by Richard McPartland
As we've oft-talked-about here on theNBS.com our cities are getting smarter and better connected. And the humble lamppost could have a key role to play in building out a network of cleverly-connected infrastructure.
Their ubiquity, link to an electricity supply, and a certain amount of space to play with to pack in smart tech, means that they could be one of the quicker wins in the roll out of smart cities. That's certainly the view of the European Innovation Partnership on Smart Cities and Communities (EIP-SCC, for short). The body is charged with the task of coming up new solutions for environmental, societal and health challenges and consists of governmental and industry representatives, backed by the European Commission. Through its work it helps coordinate existing city initiatives and co-funds demonstration projects and those "humble lampposts" are now well and truly in its sights with the aim of delivering 10 million across EU cities.
The initiative's not only about shifting to energy-saving light emitting diode (LED) technologies, it's also about the potential for other purposes.... be it as electrical vehicle charging points, environmental monitoring stations, in providing digital street signage, WiFi stations and providing pedestrian and traffic monitoring / management solutions.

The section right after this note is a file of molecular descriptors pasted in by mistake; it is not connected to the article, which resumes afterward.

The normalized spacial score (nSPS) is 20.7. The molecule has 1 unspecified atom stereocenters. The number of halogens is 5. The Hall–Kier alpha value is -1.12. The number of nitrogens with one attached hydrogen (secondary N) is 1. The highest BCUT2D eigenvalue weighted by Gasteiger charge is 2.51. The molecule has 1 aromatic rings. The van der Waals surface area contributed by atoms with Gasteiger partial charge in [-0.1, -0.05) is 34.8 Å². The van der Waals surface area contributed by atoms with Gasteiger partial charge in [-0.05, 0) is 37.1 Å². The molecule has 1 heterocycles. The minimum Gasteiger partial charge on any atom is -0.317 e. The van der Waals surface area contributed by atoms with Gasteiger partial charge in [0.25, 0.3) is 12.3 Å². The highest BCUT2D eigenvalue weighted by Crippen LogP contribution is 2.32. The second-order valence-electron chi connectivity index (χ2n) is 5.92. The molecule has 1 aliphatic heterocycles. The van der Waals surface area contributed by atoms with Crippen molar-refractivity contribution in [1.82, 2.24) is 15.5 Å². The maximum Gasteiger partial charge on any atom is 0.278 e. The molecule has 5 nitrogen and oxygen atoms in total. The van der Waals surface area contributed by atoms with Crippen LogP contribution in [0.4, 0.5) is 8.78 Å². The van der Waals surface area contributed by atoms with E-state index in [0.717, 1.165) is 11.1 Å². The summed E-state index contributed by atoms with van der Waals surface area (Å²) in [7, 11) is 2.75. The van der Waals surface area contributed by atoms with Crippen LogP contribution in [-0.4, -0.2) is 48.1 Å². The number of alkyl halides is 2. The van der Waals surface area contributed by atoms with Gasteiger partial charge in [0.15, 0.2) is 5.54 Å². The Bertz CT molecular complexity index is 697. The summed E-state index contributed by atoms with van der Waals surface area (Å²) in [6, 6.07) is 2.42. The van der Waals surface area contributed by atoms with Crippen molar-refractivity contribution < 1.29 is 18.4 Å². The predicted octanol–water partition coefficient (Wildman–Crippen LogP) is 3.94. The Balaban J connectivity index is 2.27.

It's not hard to see the potential and now the EIP-SCC has published a survey to try and get the measure of requirements, existing and forthcoming plans as well as opinions and ideas on the technological potential. The aim being to capture current activity, understand financial requirements and share lessons learnt to allow smart cities to be successfully and confidently rolled out.
Interim findings are encouraging. Most of the city authorities that have responded thus far are keen to explore the potential, some are running pilots and some have progressed to procurement or implementation. And respondents are definitely interested in the smarts - 83% compared to 17% looking merely to swap the lighting technology over to LED.
Respondents are keen to see successful projects in action before firming up a commitment... and being able to prove a return on investment and which technologies and services will work and even how the public will view the 'monitoring' functions of our smart lights before committing are all helping to drive the research into likely business model and aggregate demand.
The Humble Lamppost survey remains open until the end of August 2017.
Image: New LED Streetlights by meltedplastic BY-NC-ND